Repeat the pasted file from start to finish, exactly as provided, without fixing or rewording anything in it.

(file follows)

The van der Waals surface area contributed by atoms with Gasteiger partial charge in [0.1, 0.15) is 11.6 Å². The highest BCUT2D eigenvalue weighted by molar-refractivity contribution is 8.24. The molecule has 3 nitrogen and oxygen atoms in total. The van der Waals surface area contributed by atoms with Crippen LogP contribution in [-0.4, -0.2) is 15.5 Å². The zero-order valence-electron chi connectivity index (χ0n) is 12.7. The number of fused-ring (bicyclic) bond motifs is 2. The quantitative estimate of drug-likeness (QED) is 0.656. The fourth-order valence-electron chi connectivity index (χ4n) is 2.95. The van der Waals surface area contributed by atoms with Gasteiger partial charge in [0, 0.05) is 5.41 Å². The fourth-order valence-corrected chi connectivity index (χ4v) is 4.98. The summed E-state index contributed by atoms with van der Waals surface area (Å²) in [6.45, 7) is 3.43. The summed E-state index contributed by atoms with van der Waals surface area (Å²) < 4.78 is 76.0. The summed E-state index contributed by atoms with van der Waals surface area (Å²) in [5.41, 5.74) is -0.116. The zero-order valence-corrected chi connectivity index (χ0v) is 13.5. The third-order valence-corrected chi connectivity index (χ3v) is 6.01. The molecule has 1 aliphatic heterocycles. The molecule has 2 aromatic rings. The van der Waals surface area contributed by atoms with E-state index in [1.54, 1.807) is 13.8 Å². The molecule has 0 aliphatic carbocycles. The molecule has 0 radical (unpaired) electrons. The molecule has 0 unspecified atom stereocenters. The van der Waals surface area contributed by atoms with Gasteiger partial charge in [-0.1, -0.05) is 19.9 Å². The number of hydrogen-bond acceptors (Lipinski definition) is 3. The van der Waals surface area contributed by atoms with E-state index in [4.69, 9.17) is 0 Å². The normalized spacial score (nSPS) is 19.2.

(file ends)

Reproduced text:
The van der Waals surface area contributed by atoms with Gasteiger partial charge in [0.1, 0.15) is 11.6 Å². The highest BCUT2D eigenvalue weighted by molar-refractivity contribution is 8.24. The molecule has 3 nitrogen and oxygen atoms in total. The van der Waals surface area contributed by atoms with Crippen LogP contribution in [-0.4, -0.2) is 15.5 Å². The zero-order valence-electron chi connectivity index (χ0n) is 12.7. The number of fused-ring (bicyclic) bond motifs is 2. The quantitative estimate of drug-likeness (QED) is 0.656. The fourth-order valence-electron chi connectivity index (χ4n) is 2.95. The van der Waals surface area contributed by atoms with Gasteiger partial charge in [0, 0.05) is 5.41 Å². The fourth-order valence-corrected chi connectivity index (χ4v) is 4.98. The summed E-state index contributed by atoms with van der Waals surface area (Å²) in [6.45, 7) is 3.43. The summed E-state index contributed by atoms with van der Waals surface area (Å²) < 4.78 is 76.0. The summed E-state index contributed by atoms with van der Waals surface area (Å²) in [5.41, 5.74) is -0.116. The zero-order valence-corrected chi connectivity index (χ0v) is 13.5. The third-order valence-corrected chi connectivity index (χ3v) is 6.01. The molecule has 1 aliphatic heterocycles. The molecule has 2 aromatic rings. The van der Waals surface area contributed by atoms with E-state index in [1.54, 1.807) is 13.8 Å². The molecule has 0 aliphatic carbocycles. The molecule has 0 radical (unpaired) electrons. The molecule has 0 unspecified atom stereocenters. The van der Waals surface area contributed by atoms with Gasteiger partial charge in [-0.1, -0.05) is 19.9 Å². The number of hydrogen-bond acceptors (Lipinski definition) is 3. The van der Waals surface area contributed by atoms with E-state index in [4.69, 9.17) is 0 Å². The normalized spacial score (nSPS) is 19.2.